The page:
The law setting up the North Carolina Public Campaign Fund is clear about its goals. Chapter 163, Article 22D of the General Statutes aims “to ensure the fairness of democratic elections in North Carolina and to protect the constitutional rights of voters and candidates from the detrimental effects of increasingly large amounts of money being raised and spent to influence the outcome of elections, those effects being especially problematic in elections of the judiciary, since impartiality is uniquely important to the integrity and credibility of the courts.”
Well, can’t have any of that. Or so the thinking apparently goes among legislative chiefs who have drafted a state budget consigning the law to oblivion.
North Carolina was ahead of the national curve when the Public Campaign Fund took effect in 2004. Since then, our public financing of judicial campaigns has succeeded in freeing candidates for the state Supreme Court and Court of Appeals – including sitting judges who seek reelection — from the most onerous demands of fundraising. That allows incumbents to pay more attention to their duties and all candidates to spend less time drumming up contributions from people who then may think the recipient owes them something.
The public financing approach has proved popular among candidates, Democrats and Republicans alike, who have been eligible to use it. Yes, if they choose to take public money, it may make their lives a little easier. This summary from the reform group Democracy North Carolina explains how the program works.
But because candidates who volunteer for the program must limit their outside fundraising, they typically can’t afford the saturation ad blitzes that are common in campaigns for other high offices. That puts more of a premium on intellect, experience and a well-articulated commitment to fair and impartial judging than on ad campaigns that can be designed to pander to voters’ lesser instincts.
Power Brokers’ Influence
What’s sad is that some North Carolina power brokers apparently think such ad campaigns are perfectly fine ways for judicial candidates to try to sell themselves. It’s not surprising that those power brokers include people who expect that their fundraising ability will give any candidate they’re backing the edge, or who like the idea that they’ll be holding what amount to IOUs from sitting judges.
Even though publicly financed judicial campaigns have enjoyed bipartisan support – Jim Holshouser, the former Republican governor who died Monday, stood firmly behind the concept – Republicans who control both houses of the General Assembly have been skeptical. There seems to be a sense in the party that Republican candidates are better positioned to tap private funds and thus that the public program deprives them of a natural advantage.
Senators and representatives will meet over the coming days to resolve differences in the budget legislation that has passed both houses. As things stand, that legislation would scrap the judicial public financing program. Ominously, when an amendment that would have kept the program alive in a scaled-down form looked as though it might get favorable treatment, state Budget Director Art Pope showed up to make sure the repeal stayed on track. Pope, besides being a key figure in Gov. Pat McCrory’s administration, is a prominent campaign financier. And he’s outspokenly opposed to funding political campaigns with public money. Coincidence?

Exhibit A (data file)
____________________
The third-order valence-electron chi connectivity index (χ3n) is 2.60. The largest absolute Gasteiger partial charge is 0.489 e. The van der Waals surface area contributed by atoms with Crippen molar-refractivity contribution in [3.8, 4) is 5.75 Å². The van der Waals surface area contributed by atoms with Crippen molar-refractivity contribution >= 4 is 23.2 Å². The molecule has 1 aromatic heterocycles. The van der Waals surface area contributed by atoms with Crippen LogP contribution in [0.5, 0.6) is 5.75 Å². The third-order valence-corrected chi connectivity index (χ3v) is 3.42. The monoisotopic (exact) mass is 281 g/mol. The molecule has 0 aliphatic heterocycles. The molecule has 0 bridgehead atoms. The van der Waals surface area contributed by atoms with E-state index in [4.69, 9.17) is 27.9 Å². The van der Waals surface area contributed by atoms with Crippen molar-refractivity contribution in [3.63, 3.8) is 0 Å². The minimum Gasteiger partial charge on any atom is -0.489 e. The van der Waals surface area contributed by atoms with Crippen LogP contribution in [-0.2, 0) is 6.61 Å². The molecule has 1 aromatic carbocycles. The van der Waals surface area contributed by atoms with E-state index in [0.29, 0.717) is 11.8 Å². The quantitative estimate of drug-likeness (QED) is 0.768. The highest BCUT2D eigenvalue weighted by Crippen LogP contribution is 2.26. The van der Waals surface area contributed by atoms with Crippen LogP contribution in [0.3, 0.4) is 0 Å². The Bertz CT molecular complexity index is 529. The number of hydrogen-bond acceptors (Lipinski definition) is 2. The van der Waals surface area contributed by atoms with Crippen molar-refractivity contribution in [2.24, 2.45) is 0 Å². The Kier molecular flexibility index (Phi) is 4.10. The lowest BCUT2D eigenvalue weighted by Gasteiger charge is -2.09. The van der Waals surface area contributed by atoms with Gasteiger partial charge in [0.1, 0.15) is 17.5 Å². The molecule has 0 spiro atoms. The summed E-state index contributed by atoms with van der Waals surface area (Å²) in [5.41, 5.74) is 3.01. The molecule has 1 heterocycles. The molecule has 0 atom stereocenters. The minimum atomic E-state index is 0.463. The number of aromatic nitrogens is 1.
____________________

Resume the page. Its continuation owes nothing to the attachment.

Citizens United Effect
It’s true that a curious decision by the U.S. Supreme Court has undermined the viability of public campaign financing by outlawing the use of so-called rescue funds – public money that would help a publicly financed candidate keep pace with a big-spending, privately financed rival. And the Supreme Court’s decision in the Citizens United case allows ostensibly independent campaigns funded by special interests to trump rules meant to keep that kind of influence in check. Still, if the public financing program remained on the books, it seems likely that some, if not most, judicial candidates would continue to use it.
That would strengthen public confidence in the courts’ impartiality. And it would broaden the pool of prospective judges to include men and women who may be well-suited for the bench but who don’t want to undergo the rigors and ethical challenges of private fundraising.
At the same time, another well-conceived public financing venture also appears threatened. Candidates for state auditor, insurance commissioner and superintendent of public instruction now are eligible for public campaign funding. Again, the idea is to limit the influence of special interests. The program should be extended to cover other regulatory and policy-making positions in the Council of State such as labor commissioner and state treasurer. Instead, there’s movement to wipe it out.
The Council of Churches’ perspective on the issue of public campaign financing reflects a belief that elections best serve the overall public good when the distorting influences of special, vested interests eager to throw their financial weight around are kept to a minimum.
Specifically with respect to the election of judges, the Council’s view is that public trust in the courts is essential, as is judges’ unwavering commitment to follow the law, not the wishes of campaign contributors and supporters. It’s not too late for legislators to step away from the brink and preserve the Public Campaign Fund. If they do, North Carolina will be the better for it.
–Steve Ford, Volunteer Program Associate